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Huge dust clouds hit cities in Brazil’s São Paulo interior on Sunday afternoon

RIO DE JANEIRO, BRAZIL – A thick dust cloud hit Ribeirão Preto, Franca, Barretos and other major cities in São Paulo’s interior on Sunday afternoon, September 26. Strong gusts of wind were also reported. The cloud was later dispersed by heavy rainfall which reached 50 millimeters in some cities.

According to MetSul meteorologist Estael Sias, the phenomenon is common in Asian countries, where it is known as “haboob.” It is caused by rain storms with strong winds that, when coming into contact with dry soil, find remnants of patch burns, dust and vegetation, which ultimately create a “steamroller” of dirt that can reach up to 10 kilometers in height.

Residents of the affected cities reported the weather phenomenon on social networks, where the dust reached up to 10 kilometers in height. (Photo internet reproduction)

“First comes the storm and storm cloud, which generated the more horizontal wind current and stirred up all this debris. Since it hasn’t rained in that area for months, there is much dust, the soil and vegetation are dry, and the fires have also helped,” Sias explains.

Satellites from the National Institute of Meteorology showed that the city of Franca registered strong winds of up to 60 kph (36 mph) on Sunday. In Ribeirão Preto wind gusts reached 95 kpm (57 mph). The region was also on alert for storms with up to 30 millimeters of precipitation per hour and risk of hail, like the storm that hit parts of the capital of São Paulo the day before, causing damage to crops, fallen tree branches and floods.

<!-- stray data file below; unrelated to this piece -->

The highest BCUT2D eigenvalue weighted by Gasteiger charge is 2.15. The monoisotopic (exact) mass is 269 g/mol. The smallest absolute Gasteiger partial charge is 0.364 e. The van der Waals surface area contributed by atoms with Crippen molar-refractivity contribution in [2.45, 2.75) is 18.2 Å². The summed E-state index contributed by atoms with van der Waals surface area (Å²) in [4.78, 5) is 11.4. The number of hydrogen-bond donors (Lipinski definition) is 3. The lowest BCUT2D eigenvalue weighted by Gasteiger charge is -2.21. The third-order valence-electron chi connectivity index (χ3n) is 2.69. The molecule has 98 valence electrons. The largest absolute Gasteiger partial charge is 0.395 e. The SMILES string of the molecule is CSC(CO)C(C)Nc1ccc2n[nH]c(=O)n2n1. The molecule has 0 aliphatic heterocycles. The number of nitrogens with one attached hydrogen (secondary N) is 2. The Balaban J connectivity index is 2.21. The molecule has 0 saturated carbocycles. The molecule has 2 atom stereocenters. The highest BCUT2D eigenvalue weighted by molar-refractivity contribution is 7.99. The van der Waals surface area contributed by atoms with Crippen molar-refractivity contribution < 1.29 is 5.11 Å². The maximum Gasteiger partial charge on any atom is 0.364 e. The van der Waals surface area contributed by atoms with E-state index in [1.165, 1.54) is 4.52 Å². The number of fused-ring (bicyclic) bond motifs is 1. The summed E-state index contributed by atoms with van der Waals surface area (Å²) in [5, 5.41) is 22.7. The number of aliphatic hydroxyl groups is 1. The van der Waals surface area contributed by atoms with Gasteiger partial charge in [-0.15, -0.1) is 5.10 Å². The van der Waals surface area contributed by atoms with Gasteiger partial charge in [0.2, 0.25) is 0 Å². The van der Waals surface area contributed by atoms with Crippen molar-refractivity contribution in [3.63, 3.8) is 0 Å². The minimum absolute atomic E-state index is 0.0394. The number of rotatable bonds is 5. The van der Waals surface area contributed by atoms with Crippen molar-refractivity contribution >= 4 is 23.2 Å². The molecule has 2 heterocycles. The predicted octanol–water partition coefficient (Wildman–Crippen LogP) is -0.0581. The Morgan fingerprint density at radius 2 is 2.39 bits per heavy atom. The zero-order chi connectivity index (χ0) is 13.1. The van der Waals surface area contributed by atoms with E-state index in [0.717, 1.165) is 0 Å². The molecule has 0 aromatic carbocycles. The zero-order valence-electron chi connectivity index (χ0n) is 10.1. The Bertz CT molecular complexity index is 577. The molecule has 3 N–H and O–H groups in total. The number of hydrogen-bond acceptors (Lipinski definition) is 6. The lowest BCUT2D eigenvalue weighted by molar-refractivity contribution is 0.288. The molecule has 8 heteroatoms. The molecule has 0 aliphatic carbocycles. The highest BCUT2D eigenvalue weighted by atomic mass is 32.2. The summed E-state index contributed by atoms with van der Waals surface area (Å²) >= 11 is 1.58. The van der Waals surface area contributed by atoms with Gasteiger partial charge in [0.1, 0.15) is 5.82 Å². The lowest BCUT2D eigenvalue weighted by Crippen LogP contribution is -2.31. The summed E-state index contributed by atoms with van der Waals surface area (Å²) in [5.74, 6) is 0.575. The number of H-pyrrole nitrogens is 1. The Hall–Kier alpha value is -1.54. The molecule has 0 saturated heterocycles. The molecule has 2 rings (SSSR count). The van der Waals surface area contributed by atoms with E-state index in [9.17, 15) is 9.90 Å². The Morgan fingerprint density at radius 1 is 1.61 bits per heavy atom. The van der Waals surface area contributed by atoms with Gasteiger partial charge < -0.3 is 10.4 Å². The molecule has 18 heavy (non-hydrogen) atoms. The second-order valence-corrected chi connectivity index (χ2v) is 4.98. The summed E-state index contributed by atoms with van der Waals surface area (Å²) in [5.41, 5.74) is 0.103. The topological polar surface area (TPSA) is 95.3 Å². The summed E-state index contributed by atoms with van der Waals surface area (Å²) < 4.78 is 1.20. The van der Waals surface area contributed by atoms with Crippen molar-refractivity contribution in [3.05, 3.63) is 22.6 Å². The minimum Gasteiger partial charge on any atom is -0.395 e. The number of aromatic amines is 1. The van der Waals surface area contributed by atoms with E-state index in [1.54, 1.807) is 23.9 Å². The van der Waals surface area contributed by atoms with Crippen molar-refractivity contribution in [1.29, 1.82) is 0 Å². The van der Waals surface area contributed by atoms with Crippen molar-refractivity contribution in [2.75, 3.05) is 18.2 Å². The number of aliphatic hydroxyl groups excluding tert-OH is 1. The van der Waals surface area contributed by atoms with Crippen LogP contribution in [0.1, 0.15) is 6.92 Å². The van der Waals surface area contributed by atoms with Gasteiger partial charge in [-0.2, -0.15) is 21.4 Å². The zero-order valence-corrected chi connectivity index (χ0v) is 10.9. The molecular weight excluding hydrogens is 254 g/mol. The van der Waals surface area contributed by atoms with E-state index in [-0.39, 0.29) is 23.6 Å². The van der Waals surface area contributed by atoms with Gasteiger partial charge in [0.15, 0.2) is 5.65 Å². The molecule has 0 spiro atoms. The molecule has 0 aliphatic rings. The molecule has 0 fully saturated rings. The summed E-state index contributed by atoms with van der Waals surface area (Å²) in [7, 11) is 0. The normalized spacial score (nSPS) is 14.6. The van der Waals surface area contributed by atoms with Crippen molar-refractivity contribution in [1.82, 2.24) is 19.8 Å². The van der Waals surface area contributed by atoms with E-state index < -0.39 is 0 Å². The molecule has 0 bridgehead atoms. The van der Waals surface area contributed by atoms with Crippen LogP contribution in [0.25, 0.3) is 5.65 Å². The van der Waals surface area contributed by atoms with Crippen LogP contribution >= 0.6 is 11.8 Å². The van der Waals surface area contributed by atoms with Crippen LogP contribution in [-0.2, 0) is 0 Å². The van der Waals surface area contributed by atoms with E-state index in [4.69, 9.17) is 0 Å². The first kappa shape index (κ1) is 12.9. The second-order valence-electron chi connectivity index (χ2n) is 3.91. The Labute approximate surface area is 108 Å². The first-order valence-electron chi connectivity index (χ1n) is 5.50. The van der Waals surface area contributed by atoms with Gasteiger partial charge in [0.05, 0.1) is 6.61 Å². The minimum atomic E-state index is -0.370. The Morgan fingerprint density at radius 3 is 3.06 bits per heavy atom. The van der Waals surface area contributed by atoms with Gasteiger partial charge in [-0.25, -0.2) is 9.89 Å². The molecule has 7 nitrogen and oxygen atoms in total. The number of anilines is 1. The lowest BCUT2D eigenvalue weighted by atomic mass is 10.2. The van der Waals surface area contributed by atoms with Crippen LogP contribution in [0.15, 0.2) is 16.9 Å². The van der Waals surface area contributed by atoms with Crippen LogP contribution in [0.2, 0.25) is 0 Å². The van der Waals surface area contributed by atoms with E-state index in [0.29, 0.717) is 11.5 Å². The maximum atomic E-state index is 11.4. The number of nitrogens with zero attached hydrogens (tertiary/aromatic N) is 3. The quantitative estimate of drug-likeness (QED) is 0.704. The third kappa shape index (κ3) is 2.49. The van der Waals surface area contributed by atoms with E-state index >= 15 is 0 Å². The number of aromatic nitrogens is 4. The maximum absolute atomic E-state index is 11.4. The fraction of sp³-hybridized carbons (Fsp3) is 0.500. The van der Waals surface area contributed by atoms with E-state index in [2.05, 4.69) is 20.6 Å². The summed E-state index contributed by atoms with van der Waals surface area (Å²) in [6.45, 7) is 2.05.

Although Sias explains that this is a natural event due to the weather conditions, she also points out that it is more typical of Asian countries and not as common in southeastern Brazil.

However, she says that the phenomenon tends to disperse on its own: “The wind that follows the storm helps to spread this sand further and it dissolves, like fog, which is slow but helped by the wind.”

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